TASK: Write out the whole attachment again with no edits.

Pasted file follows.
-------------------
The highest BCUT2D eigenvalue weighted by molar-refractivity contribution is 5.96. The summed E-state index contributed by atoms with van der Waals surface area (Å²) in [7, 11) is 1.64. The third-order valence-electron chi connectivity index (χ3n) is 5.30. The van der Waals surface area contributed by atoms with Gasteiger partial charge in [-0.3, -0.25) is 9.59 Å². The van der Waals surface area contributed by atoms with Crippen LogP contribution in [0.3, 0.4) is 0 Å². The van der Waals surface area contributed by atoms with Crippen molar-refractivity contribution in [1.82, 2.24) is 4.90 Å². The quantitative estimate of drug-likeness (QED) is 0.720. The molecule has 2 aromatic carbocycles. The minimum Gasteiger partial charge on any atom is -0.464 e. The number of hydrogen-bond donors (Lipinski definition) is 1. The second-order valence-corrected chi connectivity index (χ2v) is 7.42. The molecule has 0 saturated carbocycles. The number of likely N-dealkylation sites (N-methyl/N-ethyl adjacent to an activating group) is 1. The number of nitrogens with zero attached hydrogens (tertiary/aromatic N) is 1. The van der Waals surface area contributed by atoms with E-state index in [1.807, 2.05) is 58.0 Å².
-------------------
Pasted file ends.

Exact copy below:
The highest BCUT2D eigenvalue weighted by molar-refractivity contribution is 5.96. The summed E-state index contributed by atoms with van der Waals surface area (Å²) in [7, 11) is 1.64. The third-order valence-electron chi connectivity index (χ3n) is 5.30. The van der Waals surface area contributed by atoms with Gasteiger partial charge in [-0.3, -0.25) is 9.59 Å². The van der Waals surface area contributed by atoms with Crippen LogP contribution in [0.3, 0.4) is 0 Å². The van der Waals surface area contributed by atoms with Crippen molar-refractivity contribution in [1.82, 2.24) is 4.90 Å². The quantitative estimate of drug-likeness (QED) is 0.720. The molecule has 2 aromatic carbocycles. The minimum Gasteiger partial charge on any atom is -0.464 e. The number of hydrogen-bond donors (Lipinski definition) is 1. The second-order valence-corrected chi connectivity index (χ2v) is 7.42. The molecule has 0 saturated carbocycles. The number of likely N-dealkylation sites (N-methyl/N-ethyl adjacent to an activating group) is 1. The number of nitrogens with zero attached hydrogens (tertiary/aromatic N) is 1. The van der Waals surface area contributed by atoms with E-state index in [1.807, 2.05) is 58.0 Å².